By Mark Carnall, on 26 July 2012
Last Tuesday the Grant Museum ran the event IT CAME FROM THE STORES, the live and expanded version of my occasional blog post series exploring material normally found in the Grant Museum stores. From tiny robotic fish from the future, through mysterious spheres to deliberately infected cow worms. We find that visitors to the museum are surprised to learn that only a small percentage of the collection is on display (only 5%, which is quite good going for a natural history museum) and you can see from the expressions on their faces they are picturing a storehouse a la Indiana Jones filled to the ceiling with relics and treasures of great power. My lecture sought to explain a bit about why we have stores in the first place, why some material will always be store-bound as well as to examine some of the weird and wonderful things that can be found down… down IN THE STORES DUN DUN DUN.
Natural history museums have a dual role, one is to be a (normally) public facing institution on the front line, engaging visitors with science as well as promoting the important work that museums do. The second role is also to act as scientific repository for the care of the material record of life on earth, in most instances for perpetuity. This is why there’s a lot of material in the stores of natural history museums and not on display as for any given species, ideally there would be a series of specimens for study. Studying a large sample pool of specimens results in findings that more accurately reflect general rules, patterns and trends that help scientists to model the natural world. From museums specimens we can model physiology, ontogeny, morphology, populations, environments, diet and with a time series collection the changes in these features over time. So this explains why natural history museums have so many specimens, like the small section of a 10,000 strong collection of insular mice pictured above, but also why it will never be enough.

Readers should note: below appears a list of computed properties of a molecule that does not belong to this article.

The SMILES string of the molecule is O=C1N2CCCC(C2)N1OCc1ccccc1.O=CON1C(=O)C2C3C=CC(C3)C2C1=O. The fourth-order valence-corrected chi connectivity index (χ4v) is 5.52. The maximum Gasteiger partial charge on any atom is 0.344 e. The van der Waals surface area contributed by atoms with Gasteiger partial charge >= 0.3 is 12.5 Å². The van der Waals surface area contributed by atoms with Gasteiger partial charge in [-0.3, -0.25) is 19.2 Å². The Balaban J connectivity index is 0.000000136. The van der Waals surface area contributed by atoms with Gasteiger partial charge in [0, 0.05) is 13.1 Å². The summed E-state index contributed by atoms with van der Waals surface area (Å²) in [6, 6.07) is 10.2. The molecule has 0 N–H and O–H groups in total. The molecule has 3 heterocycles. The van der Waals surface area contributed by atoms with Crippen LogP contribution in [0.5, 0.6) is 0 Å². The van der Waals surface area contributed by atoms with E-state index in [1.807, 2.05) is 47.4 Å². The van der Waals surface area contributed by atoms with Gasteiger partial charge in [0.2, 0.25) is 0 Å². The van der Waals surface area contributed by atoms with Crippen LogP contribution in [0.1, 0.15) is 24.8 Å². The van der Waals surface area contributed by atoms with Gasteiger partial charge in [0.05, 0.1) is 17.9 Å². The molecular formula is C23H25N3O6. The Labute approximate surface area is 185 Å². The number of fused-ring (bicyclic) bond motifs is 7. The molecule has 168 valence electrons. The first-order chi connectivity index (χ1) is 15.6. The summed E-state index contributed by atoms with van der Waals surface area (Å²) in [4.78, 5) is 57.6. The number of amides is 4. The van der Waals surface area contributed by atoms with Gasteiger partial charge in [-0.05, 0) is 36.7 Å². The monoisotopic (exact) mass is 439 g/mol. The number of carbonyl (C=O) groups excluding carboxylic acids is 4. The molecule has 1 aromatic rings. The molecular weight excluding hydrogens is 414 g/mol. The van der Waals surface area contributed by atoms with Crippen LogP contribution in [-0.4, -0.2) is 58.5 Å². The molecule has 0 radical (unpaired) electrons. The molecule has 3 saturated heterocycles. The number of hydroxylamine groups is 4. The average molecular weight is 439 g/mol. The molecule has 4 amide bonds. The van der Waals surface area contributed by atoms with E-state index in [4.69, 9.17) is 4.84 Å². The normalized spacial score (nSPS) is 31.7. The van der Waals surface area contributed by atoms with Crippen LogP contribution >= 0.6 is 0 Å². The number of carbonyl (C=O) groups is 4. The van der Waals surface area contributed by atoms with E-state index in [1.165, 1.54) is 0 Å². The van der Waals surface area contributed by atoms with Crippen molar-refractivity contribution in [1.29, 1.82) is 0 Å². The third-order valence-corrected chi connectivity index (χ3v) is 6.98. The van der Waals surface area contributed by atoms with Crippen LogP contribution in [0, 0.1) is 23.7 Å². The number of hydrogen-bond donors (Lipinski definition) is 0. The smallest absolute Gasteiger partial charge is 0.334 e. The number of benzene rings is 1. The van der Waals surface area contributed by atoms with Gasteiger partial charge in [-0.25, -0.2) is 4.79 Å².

In the lecture I recalled a discussion I had with a researcher who was studying baboon locomotion and needed to look at the skeleton of feet. Now baboons are animals that have a high chance of being in a museum. They are terrestrial, large, easy to identify, charismatic and being primates, in a group that is well known and studied. In theory there are probably tens of thousands of baboons in natural history museums. However, in order to undertake a good study the researcher was only looking at feet in adults and required specimens of disarticulated feet because they needed to be measured with a good provenance (collection locality and date). By the time you rule out all the specimens that aren’t of use for this study; wet specimens, taxidermied baboons, articulated skeletons, skeletons without feet, sub-adult or juvenile specimens etc. the sample set diminishes from a potential tens of thousands to hundreds. Throw in other logistical complications like our researcher only having funding to travel to a certain number of places as well as a number of specimens that were wrongly identified or otherwise unavailable and the sample size hovers near double figures. Research collections- many specimens of the same species, account for a lot of the material held in museum stores but there are some other object categories that account for stored material.
Specimens prepared for research often end up in stores as they aren’t really appropriate for display. This includes repeat sections, DNA samples, microscope slides, scanning electron microscope stubs and samples embedded in plastic or wax. The specimens themselves may still be useful in research or alternatively can serve as worked objects to show the changes in techniques used in zoology throughout time.
Then there are specimens that can’t be displayed because they are unsightly or otherwise just grim. Some preparation techniques haven’t stood the test of time the poor specimen pictured above may have started life as a museum object as badly taxidermied or may have gone bad over time. Fluid specimens require constant monitoring and conservation to stay topped up and putting objects on display inevitably degrades them over time. It can be difficult for museums to display this material without appearing unprofessional or that they aren’t doing their job properly but I’ve found that visitors like to see these specimens and hear about the difficulty in meeting the very ambitious goal of preserving everything for perpetuity.
Other stored material includes the weird, the wonderful, the experimental and the downright disturbing but you’ll have to stay tuned for future installments of It Came From The Stores to discover some of those stories. Alternatively, the Grant Museum currently has an small exhibition in our pigeon hole space in the entrance of the museum showing some of the material that was covered during the event so if you can’t wait until then do head down to the museum and see the undisplayable, displayed.
A UCL Events blogger came along and you can read what they took from the event on the UCL Events Blog